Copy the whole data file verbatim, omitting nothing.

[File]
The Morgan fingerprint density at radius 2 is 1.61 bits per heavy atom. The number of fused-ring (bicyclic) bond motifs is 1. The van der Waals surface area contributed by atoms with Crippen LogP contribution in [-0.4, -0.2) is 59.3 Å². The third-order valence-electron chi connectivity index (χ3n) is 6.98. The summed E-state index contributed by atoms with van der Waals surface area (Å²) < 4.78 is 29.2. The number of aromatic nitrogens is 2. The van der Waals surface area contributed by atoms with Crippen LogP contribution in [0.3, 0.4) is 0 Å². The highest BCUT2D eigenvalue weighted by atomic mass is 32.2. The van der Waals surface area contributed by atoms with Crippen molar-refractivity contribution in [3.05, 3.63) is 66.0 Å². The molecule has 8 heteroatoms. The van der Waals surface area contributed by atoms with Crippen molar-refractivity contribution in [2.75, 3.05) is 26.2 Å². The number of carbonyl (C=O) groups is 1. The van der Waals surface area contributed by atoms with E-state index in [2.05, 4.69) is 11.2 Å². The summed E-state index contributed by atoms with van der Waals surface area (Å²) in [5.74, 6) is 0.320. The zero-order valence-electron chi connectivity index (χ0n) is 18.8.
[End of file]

The Morgan fingerprint density at radius 2 is 1.61 bits per heavy atom. The number of fused-ring (bicyclic) bond motifs is 1. The van der Waals surface area contributed by atoms with Crippen LogP contribution in [-0.4, -0.2) is 59.3 Å². The third-order valence-electron chi connectivity index (χ3n) is 6.98. The summed E-state index contributed by atoms with van der Waals surface area (Å²) < 4.78 is 29.2. The number of aromatic nitrogens is 2. The van der Waals surface area contributed by atoms with Crippen LogP contribution in [0.3, 0.4) is 0 Å². The highest BCUT2D eigenvalue weighted by atomic mass is 32.2. The van der Waals surface area contributed by atoms with Crippen molar-refractivity contribution in [3.05, 3.63) is 66.0 Å². The molecule has 8 heteroatoms. The van der Waals surface area contributed by atoms with Crippen molar-refractivity contribution in [2.75, 3.05) is 26.2 Å². The number of carbonyl (C=O) groups is 1. The van der Waals surface area contributed by atoms with E-state index in [2.05, 4.69) is 11.2 Å². The summed E-state index contributed by atoms with van der Waals surface area (Å²) in [5.74, 6) is 0.320. The zero-order valence-electron chi connectivity index (χ0n) is 18.8.